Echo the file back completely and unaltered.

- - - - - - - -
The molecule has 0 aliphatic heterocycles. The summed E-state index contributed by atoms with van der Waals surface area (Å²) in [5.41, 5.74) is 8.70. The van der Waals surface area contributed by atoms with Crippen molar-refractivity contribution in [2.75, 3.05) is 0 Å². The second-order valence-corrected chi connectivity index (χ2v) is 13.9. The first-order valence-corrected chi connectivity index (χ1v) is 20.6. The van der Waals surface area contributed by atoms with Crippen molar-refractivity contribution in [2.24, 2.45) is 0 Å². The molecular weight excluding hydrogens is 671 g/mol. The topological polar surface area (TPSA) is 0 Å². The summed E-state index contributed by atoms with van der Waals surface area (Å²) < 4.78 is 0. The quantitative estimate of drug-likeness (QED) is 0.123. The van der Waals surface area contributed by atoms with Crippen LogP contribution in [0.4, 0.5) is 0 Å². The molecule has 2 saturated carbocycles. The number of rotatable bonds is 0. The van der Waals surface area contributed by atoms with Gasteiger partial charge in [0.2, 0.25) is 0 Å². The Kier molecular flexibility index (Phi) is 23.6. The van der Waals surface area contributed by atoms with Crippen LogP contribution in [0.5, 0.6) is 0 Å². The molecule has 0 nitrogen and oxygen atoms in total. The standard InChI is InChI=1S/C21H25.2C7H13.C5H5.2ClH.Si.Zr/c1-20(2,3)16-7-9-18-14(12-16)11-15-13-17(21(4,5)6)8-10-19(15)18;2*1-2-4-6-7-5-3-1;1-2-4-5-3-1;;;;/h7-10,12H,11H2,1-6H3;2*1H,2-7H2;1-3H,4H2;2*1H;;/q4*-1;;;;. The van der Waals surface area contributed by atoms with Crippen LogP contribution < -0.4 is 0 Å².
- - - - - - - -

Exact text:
The molecule has 0 aliphatic heterocycles. The summed E-state index contributed by atoms with van der Waals surface area (Å²) in [5.41, 5.74) is 8.70. The van der Waals surface area contributed by atoms with Crippen molar-refractivity contribution in [2.75, 3.05) is 0 Å². The second-order valence-corrected chi connectivity index (χ2v) is 13.9. The first-order valence-corrected chi connectivity index (χ1v) is 20.6. The van der Waals surface area contributed by atoms with Crippen molar-refractivity contribution in [2.24, 2.45) is 0 Å². The molecular weight excluding hydrogens is 671 g/mol. The topological polar surface area (TPSA) is 0 Å². The summed E-state index contributed by atoms with van der Waals surface area (Å²) < 4.78 is 0. The quantitative estimate of drug-likeness (QED) is 0.123. The van der Waals surface area contributed by atoms with Crippen LogP contribution in [0.4, 0.5) is 0 Å². The molecule has 2 saturated carbocycles. The number of rotatable bonds is 0. The van der Waals surface area contributed by atoms with Gasteiger partial charge in [0.2, 0.25) is 0 Å². The Kier molecular flexibility index (Phi) is 23.6. The van der Waals surface area contributed by atoms with Crippen LogP contribution in [0.5, 0.6) is 0 Å². The molecule has 0 nitrogen and oxygen atoms in total. The standard InChI is InChI=1S/C21H25.2C7H13.C5H5.2ClH.Si.Zr/c1-20(2,3)16-7-9-18-14(12-16)11-15-13-17(21(4,5)6)8-10-19(15)18;2*1-2-4-6-7-5-3-1;1-2-4-5-3-1;;;;/h7-10,12H,11H2,1-6H3;2*1H,2-7H2;1-3H,4H2;2*1H;;/q4*-1;;;;. The van der Waals surface area contributed by atoms with Crippen LogP contribution < -0.4 is 0 Å².